EA Makes $1.3 Billion a Year on Extra Content

By | 8 months ago 

EA chief financial officer Blake Jorgensen reveals that EA makes over a billion dollars a year directly from extra content alone, with half coming from one series alone.

Jorgensen made the claim while speaking at an investor conference earlier in the day, detailing the successes of EA‘s extra content category, which includes things like map packs, season passes, and other microtransactions. According to Jorgensen, the company’s decision to prioritize extra downloadable content for each of its big releases has been one of the most profitable in recent memory. Jorgensen said during the conference:

“The extra content business is a billion-three [$1.3 billion] a year…half of that is roughly our Ultimate Team business.”

Although the news that EA is making a lot of money from DLC is nothing particularly surprising, the amount is staggering, and it continues to be driven by the Ultimate Team microtransaction service within each EA Sports franchise. Ultimate Team is the largest contributor to the earnings in extra content, and is key to the NHL, Madden, and FIFA franchises. Ultimate Team allows players to buy, trade, and sell player cards to each other for real or in-game money.

For what it’s worth, Jorgensen believes that the explanation for the success of Ultimate Team is simple. He believes that it’s human nature for people to want to collect and trade, but that the driving force behind Ultimate Team is that players will “typically pay money to beat their friends”. That competitive spirit is likely made even more intense by the nature of the EA Sports franchises.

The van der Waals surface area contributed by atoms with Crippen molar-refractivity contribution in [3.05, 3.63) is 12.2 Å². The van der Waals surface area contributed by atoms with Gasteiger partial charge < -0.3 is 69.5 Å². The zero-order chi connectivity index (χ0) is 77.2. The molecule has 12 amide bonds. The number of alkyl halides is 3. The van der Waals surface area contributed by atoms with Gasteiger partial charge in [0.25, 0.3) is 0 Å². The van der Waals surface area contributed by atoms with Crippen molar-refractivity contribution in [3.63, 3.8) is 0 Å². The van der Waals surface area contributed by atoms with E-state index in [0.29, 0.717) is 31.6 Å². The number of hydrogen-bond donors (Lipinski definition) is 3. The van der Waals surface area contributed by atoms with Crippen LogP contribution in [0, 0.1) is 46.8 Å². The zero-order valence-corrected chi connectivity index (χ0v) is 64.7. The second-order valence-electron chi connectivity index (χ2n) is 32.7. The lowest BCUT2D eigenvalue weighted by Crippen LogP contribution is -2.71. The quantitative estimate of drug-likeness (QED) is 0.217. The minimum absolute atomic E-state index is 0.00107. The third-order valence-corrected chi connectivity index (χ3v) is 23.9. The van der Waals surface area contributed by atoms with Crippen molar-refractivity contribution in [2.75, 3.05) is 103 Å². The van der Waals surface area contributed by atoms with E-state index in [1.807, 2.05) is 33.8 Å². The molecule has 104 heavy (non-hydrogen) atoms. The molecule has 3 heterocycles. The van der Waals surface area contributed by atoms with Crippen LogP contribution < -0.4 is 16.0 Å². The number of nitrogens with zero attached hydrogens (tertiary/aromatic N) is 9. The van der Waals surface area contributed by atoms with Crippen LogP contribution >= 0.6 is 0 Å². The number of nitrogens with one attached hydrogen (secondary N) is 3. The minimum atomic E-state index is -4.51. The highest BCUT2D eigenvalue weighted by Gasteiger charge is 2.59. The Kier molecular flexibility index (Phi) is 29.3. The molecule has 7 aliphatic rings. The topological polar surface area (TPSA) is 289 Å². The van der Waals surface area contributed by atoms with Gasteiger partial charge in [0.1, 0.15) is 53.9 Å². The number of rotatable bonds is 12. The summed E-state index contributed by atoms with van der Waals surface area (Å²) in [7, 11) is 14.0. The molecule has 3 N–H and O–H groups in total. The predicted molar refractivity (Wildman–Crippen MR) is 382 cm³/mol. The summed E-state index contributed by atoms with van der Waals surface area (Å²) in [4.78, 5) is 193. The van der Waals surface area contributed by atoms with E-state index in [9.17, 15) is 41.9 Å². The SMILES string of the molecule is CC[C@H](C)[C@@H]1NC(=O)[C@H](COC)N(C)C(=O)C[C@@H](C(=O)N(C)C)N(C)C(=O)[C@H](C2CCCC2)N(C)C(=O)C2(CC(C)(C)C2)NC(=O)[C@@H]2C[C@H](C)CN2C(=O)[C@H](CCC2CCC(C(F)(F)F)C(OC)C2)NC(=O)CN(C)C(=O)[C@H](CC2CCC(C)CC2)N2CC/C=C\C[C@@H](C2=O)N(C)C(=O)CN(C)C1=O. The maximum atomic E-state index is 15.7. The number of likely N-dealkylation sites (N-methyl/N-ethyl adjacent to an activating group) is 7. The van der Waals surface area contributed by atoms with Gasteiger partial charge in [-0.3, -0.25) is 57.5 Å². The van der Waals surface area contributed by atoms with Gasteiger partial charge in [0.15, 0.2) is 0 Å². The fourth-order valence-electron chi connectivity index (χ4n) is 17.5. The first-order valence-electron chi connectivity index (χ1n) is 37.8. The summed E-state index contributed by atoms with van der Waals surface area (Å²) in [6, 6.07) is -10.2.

The other categories of digital revenue that exist under the giant shadow of the Ultimate Team juggernaut include mobile ($650 million), subscription services ($300-400 million) and digital downloads, which, while not as impressive financially as the other categories, account for 25 percent of game copies sold overall. Those figures might be part of the reason EA is skipping E3 2016‘s traditional showfloor for an online showcase of the company’s games a day before the actual event.

EA play 2016 logo e3


While the extra content numbers are financially significant to EA and shouldn’t be discounted, the publisher is in line for another prominent few years at the top of the video game industry whether fans like it or not. While it’s still a ways off, EA will be releasing Mass Effect: Andromeda in early 2017, and Electronic Arts is likely going to reveal more information about a new Battlefield title and Titanfall 2 by the time its EA Play livestream rolls around in June.

What do you make of EA’s obscene profit margins on extra content? Does the way DLC has become so heavily marketed towards gamers bother you, or are you happy with more content regardless of cost? Let us know in the comments below.

Source: IGN